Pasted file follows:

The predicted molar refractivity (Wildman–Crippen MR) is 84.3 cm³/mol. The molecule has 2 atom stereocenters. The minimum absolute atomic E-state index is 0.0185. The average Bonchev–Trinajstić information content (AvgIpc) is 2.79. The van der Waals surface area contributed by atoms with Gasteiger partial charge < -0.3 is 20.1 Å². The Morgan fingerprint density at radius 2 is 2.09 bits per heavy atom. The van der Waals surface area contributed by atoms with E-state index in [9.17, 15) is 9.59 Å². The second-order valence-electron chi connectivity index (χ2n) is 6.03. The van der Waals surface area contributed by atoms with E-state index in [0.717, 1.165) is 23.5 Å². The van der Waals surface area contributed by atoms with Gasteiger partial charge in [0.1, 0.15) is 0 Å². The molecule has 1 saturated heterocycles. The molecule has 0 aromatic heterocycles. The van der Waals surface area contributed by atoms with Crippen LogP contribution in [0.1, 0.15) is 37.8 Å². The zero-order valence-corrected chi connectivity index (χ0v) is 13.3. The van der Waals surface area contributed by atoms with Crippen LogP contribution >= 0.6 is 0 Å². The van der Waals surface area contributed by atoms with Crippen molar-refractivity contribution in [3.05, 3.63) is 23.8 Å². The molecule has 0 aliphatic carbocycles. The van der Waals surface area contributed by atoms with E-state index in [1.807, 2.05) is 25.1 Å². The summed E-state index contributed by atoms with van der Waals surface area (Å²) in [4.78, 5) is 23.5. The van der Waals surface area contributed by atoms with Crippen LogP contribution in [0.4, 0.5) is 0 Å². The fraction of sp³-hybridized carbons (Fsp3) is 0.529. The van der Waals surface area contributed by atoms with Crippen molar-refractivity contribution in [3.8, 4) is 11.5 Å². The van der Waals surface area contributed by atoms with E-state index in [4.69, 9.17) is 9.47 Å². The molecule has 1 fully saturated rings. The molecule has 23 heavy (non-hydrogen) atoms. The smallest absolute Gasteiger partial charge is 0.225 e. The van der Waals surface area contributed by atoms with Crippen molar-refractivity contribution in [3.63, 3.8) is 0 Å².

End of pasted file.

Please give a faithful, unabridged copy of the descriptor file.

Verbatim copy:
The predicted molar refractivity (Wildman–Crippen MR) is 84.3 cm³/mol. The molecule has 2 atom stereocenters. The minimum absolute atomic E-state index is 0.0185. The average Bonchev–Trinajstić information content (AvgIpc) is 2.79. The van der Waals surface area contributed by atoms with Gasteiger partial charge < -0.3 is 20.1 Å². The Morgan fingerprint density at radius 2 is 2.09 bits per heavy atom. The van der Waals surface area contributed by atoms with E-state index in [9.17, 15) is 9.59 Å². The second-order valence-electron chi connectivity index (χ2n) is 6.03. The van der Waals surface area contributed by atoms with E-state index in [0.717, 1.165) is 23.5 Å². The van der Waals surface area contributed by atoms with Gasteiger partial charge in [0.1, 0.15) is 0 Å². The molecule has 1 saturated heterocycles. The molecule has 0 aromatic heterocycles. The van der Waals surface area contributed by atoms with Crippen LogP contribution in [0.1, 0.15) is 37.8 Å². The zero-order valence-corrected chi connectivity index (χ0v) is 13.3. The van der Waals surface area contributed by atoms with Crippen LogP contribution >= 0.6 is 0 Å². The van der Waals surface area contributed by atoms with Crippen molar-refractivity contribution in [3.05, 3.63) is 23.8 Å². The molecule has 0 aliphatic carbocycles. The van der Waals surface area contributed by atoms with E-state index in [1.807, 2.05) is 25.1 Å². The summed E-state index contributed by atoms with van der Waals surface area (Å²) in [4.78, 5) is 23.5. The van der Waals surface area contributed by atoms with Crippen LogP contribution in [0.4, 0.5) is 0 Å². The fraction of sp³-hybridized carbons (Fsp3) is 0.529. The van der Waals surface area contributed by atoms with Crippen molar-refractivity contribution in [3.8, 4) is 11.5 Å². The van der Waals surface area contributed by atoms with E-state index in [4.69, 9.17) is 9.47 Å². The molecule has 1 fully saturated rings. The molecule has 23 heavy (non-hydrogen) atoms. The smallest absolute Gasteiger partial charge is 0.225 e. The van der Waals surface area contributed by atoms with Crippen molar-refractivity contribution in [3.63, 3.8) is 0 Å².